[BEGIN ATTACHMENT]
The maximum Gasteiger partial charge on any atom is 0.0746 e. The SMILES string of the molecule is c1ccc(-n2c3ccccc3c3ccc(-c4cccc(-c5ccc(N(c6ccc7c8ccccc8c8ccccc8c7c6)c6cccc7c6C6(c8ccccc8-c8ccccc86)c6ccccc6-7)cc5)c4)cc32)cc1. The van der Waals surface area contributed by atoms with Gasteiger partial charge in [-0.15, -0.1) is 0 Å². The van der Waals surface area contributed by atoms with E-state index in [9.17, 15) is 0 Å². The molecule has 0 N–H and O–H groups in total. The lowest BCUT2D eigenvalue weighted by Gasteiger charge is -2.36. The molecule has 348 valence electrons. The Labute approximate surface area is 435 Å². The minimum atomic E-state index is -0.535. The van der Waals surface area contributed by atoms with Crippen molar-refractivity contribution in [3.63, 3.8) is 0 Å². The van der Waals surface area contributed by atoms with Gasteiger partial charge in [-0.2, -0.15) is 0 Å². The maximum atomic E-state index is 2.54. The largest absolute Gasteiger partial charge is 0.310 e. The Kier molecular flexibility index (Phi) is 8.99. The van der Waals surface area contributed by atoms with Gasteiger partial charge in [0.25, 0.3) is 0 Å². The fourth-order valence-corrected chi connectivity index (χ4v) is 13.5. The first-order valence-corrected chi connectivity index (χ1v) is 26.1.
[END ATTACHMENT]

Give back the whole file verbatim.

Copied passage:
The maximum Gasteiger partial charge on any atom is 0.0746 e. The SMILES string of the molecule is c1ccc(-n2c3ccccc3c3ccc(-c4cccc(-c5ccc(N(c6ccc7c8ccccc8c8ccccc8c7c6)c6cccc7c6C6(c8ccccc8-c8ccccc86)c6ccccc6-7)cc5)c4)cc32)cc1. The van der Waals surface area contributed by atoms with Gasteiger partial charge in [-0.15, -0.1) is 0 Å². The van der Waals surface area contributed by atoms with E-state index in [9.17, 15) is 0 Å². The molecule has 0 N–H and O–H groups in total. The lowest BCUT2D eigenvalue weighted by Gasteiger charge is -2.36. The molecule has 348 valence electrons. The Labute approximate surface area is 435 Å². The minimum atomic E-state index is -0.535. The van der Waals surface area contributed by atoms with Crippen molar-refractivity contribution in [3.63, 3.8) is 0 Å². The van der Waals surface area contributed by atoms with Gasteiger partial charge in [-0.2, -0.15) is 0 Å². The maximum atomic E-state index is 2.54. The largest absolute Gasteiger partial charge is 0.310 e. The Kier molecular flexibility index (Phi) is 8.99. The van der Waals surface area contributed by atoms with Gasteiger partial charge in [0.25, 0.3) is 0 Å². The fourth-order valence-corrected chi connectivity index (χ4v) is 13.5. The first-order valence-corrected chi connectivity index (χ1v) is 26.1.